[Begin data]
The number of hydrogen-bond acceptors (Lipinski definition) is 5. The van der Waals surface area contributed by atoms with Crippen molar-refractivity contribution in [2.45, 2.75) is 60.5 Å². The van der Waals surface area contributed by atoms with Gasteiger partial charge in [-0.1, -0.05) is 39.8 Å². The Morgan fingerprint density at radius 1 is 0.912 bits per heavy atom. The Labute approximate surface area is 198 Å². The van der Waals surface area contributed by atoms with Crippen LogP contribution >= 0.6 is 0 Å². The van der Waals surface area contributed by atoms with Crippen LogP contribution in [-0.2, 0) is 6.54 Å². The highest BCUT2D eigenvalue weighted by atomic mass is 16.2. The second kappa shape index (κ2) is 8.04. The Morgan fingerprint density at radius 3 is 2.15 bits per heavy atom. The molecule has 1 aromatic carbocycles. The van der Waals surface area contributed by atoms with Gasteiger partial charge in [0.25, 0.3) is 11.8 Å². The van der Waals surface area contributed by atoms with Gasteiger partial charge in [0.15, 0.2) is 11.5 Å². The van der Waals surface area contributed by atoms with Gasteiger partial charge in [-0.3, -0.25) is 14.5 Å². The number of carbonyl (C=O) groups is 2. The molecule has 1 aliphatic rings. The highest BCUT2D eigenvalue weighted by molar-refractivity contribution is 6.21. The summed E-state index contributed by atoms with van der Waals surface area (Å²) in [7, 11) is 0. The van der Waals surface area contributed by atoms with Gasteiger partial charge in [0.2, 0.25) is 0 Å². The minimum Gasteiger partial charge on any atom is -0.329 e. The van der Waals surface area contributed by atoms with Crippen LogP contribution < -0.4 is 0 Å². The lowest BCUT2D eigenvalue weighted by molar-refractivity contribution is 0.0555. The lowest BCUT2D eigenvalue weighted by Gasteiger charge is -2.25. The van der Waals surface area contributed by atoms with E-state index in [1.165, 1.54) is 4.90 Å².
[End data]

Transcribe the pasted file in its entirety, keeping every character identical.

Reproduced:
The number of hydrogen-bond acceptors (Lipinski definition) is 5. The van der Waals surface area contributed by atoms with Crippen molar-refractivity contribution in [2.45, 2.75) is 60.5 Å². The van der Waals surface area contributed by atoms with Gasteiger partial charge in [-0.1, -0.05) is 39.8 Å². The Morgan fingerprint density at radius 1 is 0.912 bits per heavy atom. The Labute approximate surface area is 198 Å². The van der Waals surface area contributed by atoms with Crippen LogP contribution >= 0.6 is 0 Å². The van der Waals surface area contributed by atoms with Crippen LogP contribution in [-0.2, 0) is 6.54 Å². The highest BCUT2D eigenvalue weighted by atomic mass is 16.2. The second kappa shape index (κ2) is 8.04. The Morgan fingerprint density at radius 3 is 2.15 bits per heavy atom. The molecule has 1 aromatic carbocycles. The van der Waals surface area contributed by atoms with Gasteiger partial charge in [0.25, 0.3) is 11.8 Å². The van der Waals surface area contributed by atoms with Gasteiger partial charge in [0.15, 0.2) is 11.5 Å². The van der Waals surface area contributed by atoms with Gasteiger partial charge in [-0.3, -0.25) is 14.5 Å². The number of carbonyl (C=O) groups is 2. The molecule has 1 aliphatic rings. The highest BCUT2D eigenvalue weighted by molar-refractivity contribution is 6.21. The summed E-state index contributed by atoms with van der Waals surface area (Å²) in [7, 11) is 0. The van der Waals surface area contributed by atoms with Gasteiger partial charge in [0.2, 0.25) is 0 Å². The minimum Gasteiger partial charge on any atom is -0.329 e. The van der Waals surface area contributed by atoms with Crippen LogP contribution < -0.4 is 0 Å². The lowest BCUT2D eigenvalue weighted by molar-refractivity contribution is 0.0555. The lowest BCUT2D eigenvalue weighted by Gasteiger charge is -2.25. The van der Waals surface area contributed by atoms with E-state index in [1.165, 1.54) is 4.90 Å².